Cancer Researcher Gains Regulatory Science Experience Through FDA Fellowship
Posted in GUMC Stories
FEBRUARY 16, 2014 – Through a prestigious fellowship with the U.S. Food and Drug Administration, a Georgetown University Medical Center (new window) researcher who specializes in behavioral cancer prevention is getting a rare peek behind the regulatory curtain.
Darren Mays, PhD, assistant professor of oncology at GUMC’s Georgetown Lombardi Comprehensive Cancer Center (new window), is one of four mid-career professionals selected as 2013-2014 Tobacco Regulatory Science Fellows at the FDA’s Center for Tobacco Products in Rockville, Md.
Jointly administered by the Institute of Medicine and the FDA, the fellowship is for mid-career professionals to get hands-on training in tobacco regulatory science. The one-year fellowship began in September 2013 and will end this August.
An Insider’s Perspective
Mays’ primary research interests at Georgetown include behavioral cancer prevention among adolescent and young adult populations. He seeks to develop public health and policy interventions to motivate young people to make healthy decisions, thus reducing long-term risks of cancer.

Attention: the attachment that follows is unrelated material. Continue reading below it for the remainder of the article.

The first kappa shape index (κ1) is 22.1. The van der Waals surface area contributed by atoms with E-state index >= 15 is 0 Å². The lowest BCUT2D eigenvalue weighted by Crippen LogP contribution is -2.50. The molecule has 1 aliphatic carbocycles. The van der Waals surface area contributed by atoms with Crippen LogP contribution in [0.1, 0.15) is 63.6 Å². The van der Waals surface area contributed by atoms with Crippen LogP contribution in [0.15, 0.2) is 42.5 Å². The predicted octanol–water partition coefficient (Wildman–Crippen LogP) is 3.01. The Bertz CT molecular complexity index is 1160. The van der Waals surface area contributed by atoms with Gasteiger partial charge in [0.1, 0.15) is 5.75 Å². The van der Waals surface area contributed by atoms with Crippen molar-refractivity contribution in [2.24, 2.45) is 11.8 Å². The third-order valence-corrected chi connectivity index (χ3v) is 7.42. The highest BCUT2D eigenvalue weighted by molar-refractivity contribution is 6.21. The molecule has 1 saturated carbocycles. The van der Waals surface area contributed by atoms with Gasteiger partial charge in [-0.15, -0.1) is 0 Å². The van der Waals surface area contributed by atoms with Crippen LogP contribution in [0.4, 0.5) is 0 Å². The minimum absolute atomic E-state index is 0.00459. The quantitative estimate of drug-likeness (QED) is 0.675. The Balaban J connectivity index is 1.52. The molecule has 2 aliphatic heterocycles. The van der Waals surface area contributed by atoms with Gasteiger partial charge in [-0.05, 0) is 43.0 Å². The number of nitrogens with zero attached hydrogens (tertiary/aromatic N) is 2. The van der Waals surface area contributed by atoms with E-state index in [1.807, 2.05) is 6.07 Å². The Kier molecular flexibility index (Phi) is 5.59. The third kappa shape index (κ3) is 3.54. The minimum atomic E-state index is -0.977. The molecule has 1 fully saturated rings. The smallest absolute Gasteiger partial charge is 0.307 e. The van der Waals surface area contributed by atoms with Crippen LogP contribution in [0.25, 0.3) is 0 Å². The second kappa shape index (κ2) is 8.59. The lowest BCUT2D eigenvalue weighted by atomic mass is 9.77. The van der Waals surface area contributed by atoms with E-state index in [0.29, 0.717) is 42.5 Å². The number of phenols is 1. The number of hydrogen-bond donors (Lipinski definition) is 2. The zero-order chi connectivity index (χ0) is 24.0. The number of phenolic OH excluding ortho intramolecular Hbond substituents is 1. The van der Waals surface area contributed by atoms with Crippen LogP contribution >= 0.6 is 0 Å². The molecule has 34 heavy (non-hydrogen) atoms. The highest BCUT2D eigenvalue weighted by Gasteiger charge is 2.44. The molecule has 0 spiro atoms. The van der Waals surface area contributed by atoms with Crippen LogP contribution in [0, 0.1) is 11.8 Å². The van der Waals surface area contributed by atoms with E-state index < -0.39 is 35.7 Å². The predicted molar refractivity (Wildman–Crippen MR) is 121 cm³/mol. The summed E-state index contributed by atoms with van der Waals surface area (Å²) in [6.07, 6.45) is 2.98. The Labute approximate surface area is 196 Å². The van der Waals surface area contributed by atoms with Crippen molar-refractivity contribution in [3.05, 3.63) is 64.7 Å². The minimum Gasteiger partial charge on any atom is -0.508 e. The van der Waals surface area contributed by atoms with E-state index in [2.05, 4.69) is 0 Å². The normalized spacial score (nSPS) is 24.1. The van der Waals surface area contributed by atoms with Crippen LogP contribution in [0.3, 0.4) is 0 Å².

His recent and ongoing studies of behavioral risk factors for cancer have examined tobacco and alcohol use, sun safety and UV radiation exposure.
Mays says the fellowship has provided a unique glimpse into the inner workings of the FDA—and a better understanding of the agency’s priorities.
“Being at the FDA and seeing how they apply research data has given me a much more informed perspective of what kinds of studies are most relevant to the regulatory process,” May says.
Since regulatory processes can be somewhat opaque—and often are kept confidential—the chance to observe how these processes work at close range has been invaluable, according to Mays.
“I am seeing how the kind of work I do in an academic research setting could be shaped to help inform regulatory decisions,” he says. “It is giving me a richer perspective on regulatory science.”
Through the fellowship, which he is conducting part time while continuing his work at Georgetown, Mays is gaining opportunities to research the best ways to communicate with the public about tobacco products and their risks, and to investigate consumer perceptions of various tobacco products.
“I had previously focused on one aspect of tobacco research, which was public health messaging and warning labels,” Mays said. “I am still interested in those same subjects but I am now gaining experience in new areas that enable me to approach my research from different avenues.”
By Lauren Wolkoff and Sarah Reik